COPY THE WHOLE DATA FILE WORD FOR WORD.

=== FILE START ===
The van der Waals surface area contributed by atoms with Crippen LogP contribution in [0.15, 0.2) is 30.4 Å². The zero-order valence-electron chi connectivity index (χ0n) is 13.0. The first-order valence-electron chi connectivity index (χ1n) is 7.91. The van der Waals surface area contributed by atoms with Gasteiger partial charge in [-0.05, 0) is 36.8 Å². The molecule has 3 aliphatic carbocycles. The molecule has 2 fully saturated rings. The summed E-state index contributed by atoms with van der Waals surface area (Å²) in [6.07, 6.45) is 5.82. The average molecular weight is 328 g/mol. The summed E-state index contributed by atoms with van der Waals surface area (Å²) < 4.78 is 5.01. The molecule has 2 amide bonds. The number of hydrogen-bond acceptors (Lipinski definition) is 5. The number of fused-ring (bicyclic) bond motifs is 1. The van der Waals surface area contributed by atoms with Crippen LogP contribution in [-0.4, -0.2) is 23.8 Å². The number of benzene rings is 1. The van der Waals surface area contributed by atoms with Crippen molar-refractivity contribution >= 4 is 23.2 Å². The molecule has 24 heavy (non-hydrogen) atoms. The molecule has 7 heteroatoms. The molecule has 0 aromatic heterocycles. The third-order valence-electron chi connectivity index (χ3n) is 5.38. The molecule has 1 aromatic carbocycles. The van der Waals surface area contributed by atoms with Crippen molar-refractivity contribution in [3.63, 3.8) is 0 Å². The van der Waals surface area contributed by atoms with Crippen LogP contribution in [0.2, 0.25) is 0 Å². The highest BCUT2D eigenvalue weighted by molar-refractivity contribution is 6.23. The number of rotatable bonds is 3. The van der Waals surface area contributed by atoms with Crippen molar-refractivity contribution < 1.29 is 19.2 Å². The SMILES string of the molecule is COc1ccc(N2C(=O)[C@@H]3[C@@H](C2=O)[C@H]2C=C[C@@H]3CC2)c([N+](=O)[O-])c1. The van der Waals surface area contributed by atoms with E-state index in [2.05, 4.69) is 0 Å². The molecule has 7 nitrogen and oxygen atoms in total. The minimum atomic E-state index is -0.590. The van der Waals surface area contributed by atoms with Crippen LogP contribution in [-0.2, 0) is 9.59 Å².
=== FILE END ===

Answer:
The van der Waals surface area contributed by atoms with Crippen LogP contribution in [0.15, 0.2) is 30.4 Å². The zero-order valence-electron chi connectivity index (χ0n) is 13.0. The first-order valence-electron chi connectivity index (χ1n) is 7.91. The van der Waals surface area contributed by atoms with Gasteiger partial charge in [-0.05, 0) is 36.8 Å². The molecule has 3 aliphatic carbocycles. The molecule has 2 fully saturated rings. The summed E-state index contributed by atoms with van der Waals surface area (Å²) in [6.07, 6.45) is 5.82. The average molecular weight is 328 g/mol. The summed E-state index contributed by atoms with van der Waals surface area (Å²) < 4.78 is 5.01. The molecule has 2 amide bonds. The number of hydrogen-bond acceptors (Lipinski definition) is 5. The number of fused-ring (bicyclic) bond motifs is 1. The van der Waals surface area contributed by atoms with Crippen LogP contribution in [-0.4, -0.2) is 23.8 Å². The number of benzene rings is 1. The van der Waals surface area contributed by atoms with Crippen molar-refractivity contribution >= 4 is 23.2 Å². The molecule has 24 heavy (non-hydrogen) atoms. The molecule has 7 heteroatoms. The molecule has 0 aromatic heterocycles. The third-order valence-electron chi connectivity index (χ3n) is 5.38. The molecule has 1 aromatic carbocycles. The van der Waals surface area contributed by atoms with Crippen molar-refractivity contribution in [3.63, 3.8) is 0 Å². The van der Waals surface area contributed by atoms with Crippen LogP contribution in [0.2, 0.25) is 0 Å². The highest BCUT2D eigenvalue weighted by molar-refractivity contribution is 6.23. The number of rotatable bonds is 3. The van der Waals surface area contributed by atoms with Crippen molar-refractivity contribution < 1.29 is 19.2 Å². The SMILES string of the molecule is COc1ccc(N2C(=O)[C@@H]3[C@@H](C2=O)[C@H]2C=C[C@@H]3CC2)c([N+](=O)[O-])c1. The van der Waals surface area contributed by atoms with E-state index in [2.05, 4.69) is 0 Å². The molecule has 7 nitrogen and oxygen atoms in total. The minimum atomic E-state index is -0.590. The van der Waals surface area contributed by atoms with Crippen LogP contribution in [-0.2, 0) is 9.59 Å².